For the next few years, any method that helps a user remember passwords that are of a reasonable length (minimum 10, 12+ preferred) and character diversity (4 character groups = full keyboard) and do not contain dictionary words or simple transformations of dictionary words, will likely create passwords of moderate to good strength. The actual strength of the password will depend on the actual length and character diversity, as well as the avoidance of dictionary words. It's surprising just how obscure the result of any two of the following transformations of a dictionary word is likely to be: reverse, rotate, keyboard shift, collating sequence shift, drop or add a character. In other words, passwords created by these methods look almost random to a human, but are easily found by the cracking tools. To be fair, program generated passwords may contain such sequences by chance, as are sequences derived from phrases or sentences.

Passwords created via a personal algorithm that is more complex than multiple transformations of a single dictionary word are likely to be better than two short words and one non alpha character and depending on the algorithm, as good or better than two short words and two non alpha characters.

I'm going to suggest such a personal algorithm that deliberately violates some of the more common negative advice regarding passwords. A typical family has four or more members. A starting point for passwords might be the first two to four characters of the first and middle names of your family, avoiding any sequences that are by themselves dictionary words. Another component might be a variety of alphanumeric sequences that represent birth dates of family members but avoid using the "19" or "20" part of the year and the more common date formats and sometimes mix in one or two character month abbreviations instead of numbers. If you know the day of the week that family members were born on, the day abbreviation might sometimes substitute. If family members were born in different locations, city and state abbreviations might form an additional part. Putting these together in a variety of combinations would likely yield a number of not easily crackable passwords.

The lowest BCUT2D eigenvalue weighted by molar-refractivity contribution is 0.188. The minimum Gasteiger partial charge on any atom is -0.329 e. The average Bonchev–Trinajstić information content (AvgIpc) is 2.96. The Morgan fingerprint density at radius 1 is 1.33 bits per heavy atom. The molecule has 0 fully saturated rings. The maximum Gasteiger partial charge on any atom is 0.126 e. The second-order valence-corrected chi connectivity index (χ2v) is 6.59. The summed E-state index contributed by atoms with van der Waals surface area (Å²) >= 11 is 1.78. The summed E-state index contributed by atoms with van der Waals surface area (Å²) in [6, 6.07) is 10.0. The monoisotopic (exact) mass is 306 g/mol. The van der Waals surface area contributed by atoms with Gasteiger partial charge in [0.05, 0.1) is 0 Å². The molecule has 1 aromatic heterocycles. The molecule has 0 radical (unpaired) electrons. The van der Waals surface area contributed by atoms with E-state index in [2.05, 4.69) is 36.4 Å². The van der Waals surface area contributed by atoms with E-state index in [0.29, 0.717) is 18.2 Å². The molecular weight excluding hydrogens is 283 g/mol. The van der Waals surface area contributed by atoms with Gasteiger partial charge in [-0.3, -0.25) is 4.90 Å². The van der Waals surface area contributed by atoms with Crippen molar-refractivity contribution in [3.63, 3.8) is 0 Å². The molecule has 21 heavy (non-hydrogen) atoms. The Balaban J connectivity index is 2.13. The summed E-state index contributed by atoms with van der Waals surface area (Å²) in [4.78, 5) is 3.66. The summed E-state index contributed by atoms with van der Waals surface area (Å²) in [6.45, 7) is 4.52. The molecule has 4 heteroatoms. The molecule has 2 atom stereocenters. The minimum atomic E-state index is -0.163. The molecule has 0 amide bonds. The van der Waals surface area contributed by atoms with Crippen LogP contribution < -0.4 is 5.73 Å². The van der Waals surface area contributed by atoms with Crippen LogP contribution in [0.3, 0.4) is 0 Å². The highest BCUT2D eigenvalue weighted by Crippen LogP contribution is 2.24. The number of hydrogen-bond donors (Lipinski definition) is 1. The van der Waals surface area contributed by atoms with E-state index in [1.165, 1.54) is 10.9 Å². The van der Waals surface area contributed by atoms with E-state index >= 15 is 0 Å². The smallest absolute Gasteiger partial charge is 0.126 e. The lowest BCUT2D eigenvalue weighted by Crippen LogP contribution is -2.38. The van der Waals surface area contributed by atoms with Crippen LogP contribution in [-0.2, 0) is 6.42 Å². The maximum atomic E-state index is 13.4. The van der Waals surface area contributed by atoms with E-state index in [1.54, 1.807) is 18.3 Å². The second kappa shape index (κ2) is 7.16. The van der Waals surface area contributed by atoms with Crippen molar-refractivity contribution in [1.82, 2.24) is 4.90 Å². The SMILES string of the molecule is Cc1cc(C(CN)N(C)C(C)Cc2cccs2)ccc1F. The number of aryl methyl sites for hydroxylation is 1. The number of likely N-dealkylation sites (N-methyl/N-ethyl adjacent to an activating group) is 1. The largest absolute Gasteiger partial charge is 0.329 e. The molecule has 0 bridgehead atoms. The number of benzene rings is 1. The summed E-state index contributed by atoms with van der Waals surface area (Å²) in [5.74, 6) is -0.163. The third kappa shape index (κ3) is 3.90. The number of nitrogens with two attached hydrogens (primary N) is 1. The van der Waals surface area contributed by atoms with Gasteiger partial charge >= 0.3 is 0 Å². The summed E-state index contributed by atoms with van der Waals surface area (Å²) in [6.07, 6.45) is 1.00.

For a hypothetical family similar to mine, these might yield the following bits and pieces: ge geod ged geda gdav gda gd ph phi phl phly plly lly phlly pl sy sylv syli sli sl wa wac wacr wcr wcri cri wc 1222 de22 241222 dec22 d22 1224 2412 24d22 24de22 24dec22 0909 99 909 9928 90928 28909 280909 s9 se9 sep9 sep09 s28 se28 sep28 28s9 28se9 28sep9 28s09 28se09 28se09 718 0718 j18 ju18 jul18 j55 ju55 jul55 55718 550718 55ju 55jul 55j18 55ju18 18ju55 18j55 47 047 0407 4762 040762 40762 a7 ap7 apr7 apr07 a762 ap762 6247 620407 62a7 62ap7 62ap07 62apr7 fbhin bhin fthin infbh inftbh infth fnj fmnj mnj ftmnj monnj njft njftm njfm njftmo hpa pah paha pahar harpa penn hpen hapen wwv wvw whwv whewv wvwh weva wheewv. Pet names, car makes and models, and other easily remembered items might be added, but remember, we are trying to use recognizible bits and abbreviations, that are not in themselves dictionary words.

Obviously, I wasn't completely consistent in terms of taking a set number of letters or using correct abbreviations but each piece is easily derived from names, birth dates and places of somewhat hypothetical family members. One of the birth places had a three piece name, parts of which were or were not used. If you start combining these, especially if you start changing case or using punctuation for separation there end up being quite a few possibilities, which should not fall to a dictionary attack. With capital letters, avoid the first character of the pasword unless there is more than one, in which case they should not be the first and last characters. Most of these should be much easier to remember than arbitrary or random sequences of similar length.